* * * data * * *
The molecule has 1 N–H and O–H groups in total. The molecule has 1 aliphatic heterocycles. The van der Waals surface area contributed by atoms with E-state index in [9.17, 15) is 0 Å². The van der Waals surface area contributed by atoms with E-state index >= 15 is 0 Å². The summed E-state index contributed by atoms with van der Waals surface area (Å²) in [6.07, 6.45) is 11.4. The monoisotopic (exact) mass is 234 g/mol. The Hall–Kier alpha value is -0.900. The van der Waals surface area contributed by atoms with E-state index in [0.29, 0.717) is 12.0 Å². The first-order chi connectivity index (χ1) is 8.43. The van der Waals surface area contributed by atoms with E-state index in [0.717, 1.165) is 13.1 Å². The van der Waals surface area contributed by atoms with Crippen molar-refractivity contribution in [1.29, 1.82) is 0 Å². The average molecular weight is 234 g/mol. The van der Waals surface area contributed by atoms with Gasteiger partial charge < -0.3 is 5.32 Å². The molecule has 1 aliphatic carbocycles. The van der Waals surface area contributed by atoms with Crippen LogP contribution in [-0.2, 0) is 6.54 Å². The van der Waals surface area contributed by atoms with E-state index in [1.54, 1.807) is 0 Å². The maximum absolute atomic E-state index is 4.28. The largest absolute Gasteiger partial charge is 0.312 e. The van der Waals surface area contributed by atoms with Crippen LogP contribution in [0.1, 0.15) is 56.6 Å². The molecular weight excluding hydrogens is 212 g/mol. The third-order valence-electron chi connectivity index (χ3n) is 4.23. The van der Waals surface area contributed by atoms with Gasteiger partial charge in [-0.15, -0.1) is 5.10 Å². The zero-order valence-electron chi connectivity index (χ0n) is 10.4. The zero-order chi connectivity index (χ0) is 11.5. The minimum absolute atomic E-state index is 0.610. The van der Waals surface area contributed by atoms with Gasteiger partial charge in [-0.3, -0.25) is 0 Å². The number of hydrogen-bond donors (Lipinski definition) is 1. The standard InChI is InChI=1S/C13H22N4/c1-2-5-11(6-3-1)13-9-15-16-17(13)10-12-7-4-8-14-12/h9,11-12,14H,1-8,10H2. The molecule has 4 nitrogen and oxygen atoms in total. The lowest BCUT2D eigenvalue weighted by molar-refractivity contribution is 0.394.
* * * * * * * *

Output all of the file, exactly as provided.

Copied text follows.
The molecule has 1 N–H and O–H groups in total. The molecule has 1 aliphatic heterocycles. The van der Waals surface area contributed by atoms with E-state index in [9.17, 15) is 0 Å². The van der Waals surface area contributed by atoms with E-state index >= 15 is 0 Å². The summed E-state index contributed by atoms with van der Waals surface area (Å²) in [6.07, 6.45) is 11.4. The monoisotopic (exact) mass is 234 g/mol. The Hall–Kier alpha value is -0.900. The van der Waals surface area contributed by atoms with E-state index in [0.29, 0.717) is 12.0 Å². The first-order chi connectivity index (χ1) is 8.43. The van der Waals surface area contributed by atoms with E-state index in [0.717, 1.165) is 13.1 Å². The van der Waals surface area contributed by atoms with Crippen molar-refractivity contribution in [1.29, 1.82) is 0 Å². The average molecular weight is 234 g/mol. The van der Waals surface area contributed by atoms with Gasteiger partial charge < -0.3 is 5.32 Å². The molecule has 1 aliphatic carbocycles. The van der Waals surface area contributed by atoms with Crippen LogP contribution in [-0.2, 0) is 6.54 Å². The van der Waals surface area contributed by atoms with E-state index in [1.54, 1.807) is 0 Å². The maximum absolute atomic E-state index is 4.28. The largest absolute Gasteiger partial charge is 0.312 e. The van der Waals surface area contributed by atoms with Crippen LogP contribution in [0.1, 0.15) is 56.6 Å². The molecular weight excluding hydrogens is 212 g/mol. The third-order valence-electron chi connectivity index (χ3n) is 4.23. The van der Waals surface area contributed by atoms with Gasteiger partial charge in [-0.15, -0.1) is 5.10 Å². The zero-order valence-electron chi connectivity index (χ0n) is 10.4. The zero-order chi connectivity index (χ0) is 11.5. The minimum absolute atomic E-state index is 0.610. The van der Waals surface area contributed by atoms with Gasteiger partial charge in [-0.3, -0.25) is 0 Å². The number of hydrogen-bond donors (Lipinski definition) is 1. The standard InChI is InChI=1S/C13H22N4/c1-2-5-11(6-3-1)13-9-15-16-17(13)10-12-7-4-8-14-12/h9,11-12,14H,1-8,10H2. The molecule has 4 nitrogen and oxygen atoms in total. The lowest BCUT2D eigenvalue weighted by molar-refractivity contribution is 0.394.